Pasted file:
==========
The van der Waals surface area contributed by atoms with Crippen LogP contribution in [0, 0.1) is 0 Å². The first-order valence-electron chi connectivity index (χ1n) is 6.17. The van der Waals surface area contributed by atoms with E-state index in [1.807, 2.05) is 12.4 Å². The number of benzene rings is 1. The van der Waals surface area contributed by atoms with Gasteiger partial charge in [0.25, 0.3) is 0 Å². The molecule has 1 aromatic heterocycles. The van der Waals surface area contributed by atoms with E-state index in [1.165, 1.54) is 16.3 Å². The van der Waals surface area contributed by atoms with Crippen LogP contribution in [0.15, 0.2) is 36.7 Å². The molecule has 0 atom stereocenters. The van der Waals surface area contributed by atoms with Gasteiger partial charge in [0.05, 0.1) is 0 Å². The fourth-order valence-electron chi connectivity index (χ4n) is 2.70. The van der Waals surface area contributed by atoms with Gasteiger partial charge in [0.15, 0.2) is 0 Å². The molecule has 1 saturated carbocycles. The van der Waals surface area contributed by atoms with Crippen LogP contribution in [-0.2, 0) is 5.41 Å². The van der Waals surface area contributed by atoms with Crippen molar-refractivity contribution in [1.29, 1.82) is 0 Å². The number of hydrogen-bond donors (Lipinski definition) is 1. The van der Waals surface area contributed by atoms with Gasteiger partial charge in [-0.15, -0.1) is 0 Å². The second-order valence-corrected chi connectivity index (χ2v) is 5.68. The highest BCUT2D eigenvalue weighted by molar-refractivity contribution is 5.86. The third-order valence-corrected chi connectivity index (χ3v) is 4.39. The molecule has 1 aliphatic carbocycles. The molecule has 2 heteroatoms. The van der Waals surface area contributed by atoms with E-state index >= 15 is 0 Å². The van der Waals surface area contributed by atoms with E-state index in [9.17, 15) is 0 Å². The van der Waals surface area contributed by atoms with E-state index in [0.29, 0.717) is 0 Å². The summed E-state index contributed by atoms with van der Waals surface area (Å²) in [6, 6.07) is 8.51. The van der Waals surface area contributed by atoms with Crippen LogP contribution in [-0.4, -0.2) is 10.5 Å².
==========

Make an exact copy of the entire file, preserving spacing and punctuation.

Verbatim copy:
The van der Waals surface area contributed by atoms with Crippen LogP contribution in [0, 0.1) is 0 Å². The first-order valence-electron chi connectivity index (χ1n) is 6.17. The van der Waals surface area contributed by atoms with E-state index in [1.807, 2.05) is 12.4 Å². The number of benzene rings is 1. The van der Waals surface area contributed by atoms with Gasteiger partial charge in [0.25, 0.3) is 0 Å². The molecule has 1 aromatic heterocycles. The van der Waals surface area contributed by atoms with E-state index in [1.165, 1.54) is 16.3 Å². The van der Waals surface area contributed by atoms with Crippen LogP contribution in [0.15, 0.2) is 36.7 Å². The molecule has 0 atom stereocenters. The van der Waals surface area contributed by atoms with Gasteiger partial charge in [0.05, 0.1) is 0 Å². The fourth-order valence-electron chi connectivity index (χ4n) is 2.70. The van der Waals surface area contributed by atoms with Gasteiger partial charge in [0.15, 0.2) is 0 Å². The molecule has 1 saturated carbocycles. The van der Waals surface area contributed by atoms with Crippen LogP contribution in [-0.2, 0) is 5.41 Å². The van der Waals surface area contributed by atoms with Crippen molar-refractivity contribution in [1.29, 1.82) is 0 Å². The number of hydrogen-bond donors (Lipinski definition) is 1. The van der Waals surface area contributed by atoms with Gasteiger partial charge in [-0.15, -0.1) is 0 Å². The second-order valence-corrected chi connectivity index (χ2v) is 5.68. The highest BCUT2D eigenvalue weighted by molar-refractivity contribution is 5.86. The third-order valence-corrected chi connectivity index (χ3v) is 4.39. The molecule has 1 aliphatic carbocycles. The molecule has 2 heteroatoms. The van der Waals surface area contributed by atoms with E-state index >= 15 is 0 Å². The van der Waals surface area contributed by atoms with E-state index in [9.17, 15) is 0 Å². The van der Waals surface area contributed by atoms with E-state index in [0.29, 0.717) is 0 Å². The summed E-state index contributed by atoms with van der Waals surface area (Å²) in [6, 6.07) is 8.51. The van der Waals surface area contributed by atoms with Crippen LogP contribution in [-0.4, -0.2) is 10.5 Å².